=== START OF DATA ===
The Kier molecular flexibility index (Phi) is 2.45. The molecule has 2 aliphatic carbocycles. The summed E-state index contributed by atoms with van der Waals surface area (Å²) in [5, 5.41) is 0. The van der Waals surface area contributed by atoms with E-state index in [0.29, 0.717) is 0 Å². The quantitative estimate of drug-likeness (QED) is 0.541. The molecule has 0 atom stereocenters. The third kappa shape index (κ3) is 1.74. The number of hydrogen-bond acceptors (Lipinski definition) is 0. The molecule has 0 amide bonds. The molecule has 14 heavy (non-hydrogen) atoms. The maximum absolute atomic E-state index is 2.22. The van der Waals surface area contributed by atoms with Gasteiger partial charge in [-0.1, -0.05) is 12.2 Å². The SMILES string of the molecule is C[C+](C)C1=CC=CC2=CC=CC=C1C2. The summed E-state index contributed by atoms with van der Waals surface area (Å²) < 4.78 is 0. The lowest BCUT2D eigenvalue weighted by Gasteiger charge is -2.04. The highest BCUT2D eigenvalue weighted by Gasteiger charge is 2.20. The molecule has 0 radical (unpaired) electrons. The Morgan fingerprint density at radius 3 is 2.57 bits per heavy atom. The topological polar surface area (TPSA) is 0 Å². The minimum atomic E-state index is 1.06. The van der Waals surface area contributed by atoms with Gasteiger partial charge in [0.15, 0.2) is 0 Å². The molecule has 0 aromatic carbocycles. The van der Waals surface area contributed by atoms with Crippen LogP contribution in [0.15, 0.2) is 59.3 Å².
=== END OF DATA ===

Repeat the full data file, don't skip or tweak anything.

The Kier molecular flexibility index (Phi) is 2.45. The molecule has 2 aliphatic carbocycles. The summed E-state index contributed by atoms with van der Waals surface area (Å²) in [5, 5.41) is 0. The van der Waals surface area contributed by atoms with E-state index in [0.29, 0.717) is 0 Å². The quantitative estimate of drug-likeness (QED) is 0.541. The molecule has 0 atom stereocenters. The third kappa shape index (κ3) is 1.74. The number of hydrogen-bond acceptors (Lipinski definition) is 0. The molecule has 0 amide bonds. The molecule has 14 heavy (non-hydrogen) atoms. The maximum absolute atomic E-state index is 2.22. The van der Waals surface area contributed by atoms with Gasteiger partial charge in [-0.1, -0.05) is 12.2 Å². The SMILES string of the molecule is C[C+](C)C1=CC=CC2=CC=CC=C1C2. The summed E-state index contributed by atoms with van der Waals surface area (Å²) < 4.78 is 0. The lowest BCUT2D eigenvalue weighted by Gasteiger charge is -2.04. The highest BCUT2D eigenvalue weighted by Gasteiger charge is 2.20. The molecule has 0 radical (unpaired) electrons. The Morgan fingerprint density at radius 3 is 2.57 bits per heavy atom. The topological polar surface area (TPSA) is 0 Å². The minimum atomic E-state index is 1.06. The van der Waals surface area contributed by atoms with Gasteiger partial charge in [0.15, 0.2) is 0 Å². The molecule has 0 aromatic carbocycles. The van der Waals surface area contributed by atoms with Crippen LogP contribution in [0.15, 0.2) is 59.3 Å².